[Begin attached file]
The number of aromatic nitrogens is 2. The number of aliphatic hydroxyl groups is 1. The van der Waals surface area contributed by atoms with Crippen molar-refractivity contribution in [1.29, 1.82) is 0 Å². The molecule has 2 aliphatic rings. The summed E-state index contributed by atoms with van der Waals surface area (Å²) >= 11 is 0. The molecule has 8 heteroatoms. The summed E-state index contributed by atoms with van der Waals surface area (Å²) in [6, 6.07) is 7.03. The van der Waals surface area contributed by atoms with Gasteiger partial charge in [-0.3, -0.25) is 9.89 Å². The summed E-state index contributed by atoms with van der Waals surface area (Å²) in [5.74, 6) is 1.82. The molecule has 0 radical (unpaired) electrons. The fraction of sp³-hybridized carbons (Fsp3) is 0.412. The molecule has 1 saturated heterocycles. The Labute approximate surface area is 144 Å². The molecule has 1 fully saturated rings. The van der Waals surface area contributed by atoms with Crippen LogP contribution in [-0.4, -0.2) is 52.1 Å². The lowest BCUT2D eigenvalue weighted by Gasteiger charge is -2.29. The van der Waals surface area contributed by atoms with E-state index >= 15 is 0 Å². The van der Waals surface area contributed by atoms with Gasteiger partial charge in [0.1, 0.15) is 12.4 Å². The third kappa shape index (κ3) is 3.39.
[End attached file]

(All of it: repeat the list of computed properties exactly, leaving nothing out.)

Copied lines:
The number of aromatic nitrogens is 2. The number of aliphatic hydroxyl groups is 1. The van der Waals surface area contributed by atoms with Crippen molar-refractivity contribution in [1.29, 1.82) is 0 Å². The molecule has 2 aliphatic rings. The summed E-state index contributed by atoms with van der Waals surface area (Å²) >= 11 is 0. The molecule has 8 heteroatoms. The summed E-state index contributed by atoms with van der Waals surface area (Å²) in [6, 6.07) is 7.03. The van der Waals surface area contributed by atoms with Gasteiger partial charge in [-0.3, -0.25) is 9.89 Å². The summed E-state index contributed by atoms with van der Waals surface area (Å²) in [5.74, 6) is 1.82. The molecule has 0 radical (unpaired) electrons. The fraction of sp³-hybridized carbons (Fsp3) is 0.412. The molecule has 1 saturated heterocycles. The Labute approximate surface area is 144 Å². The molecule has 1 fully saturated rings. The van der Waals surface area contributed by atoms with Crippen LogP contribution in [-0.4, -0.2) is 52.1 Å². The lowest BCUT2D eigenvalue weighted by Gasteiger charge is -2.29. The van der Waals surface area contributed by atoms with E-state index >= 15 is 0 Å². The van der Waals surface area contributed by atoms with Gasteiger partial charge in [0.1, 0.15) is 12.4 Å². The third kappa shape index (κ3) is 3.39.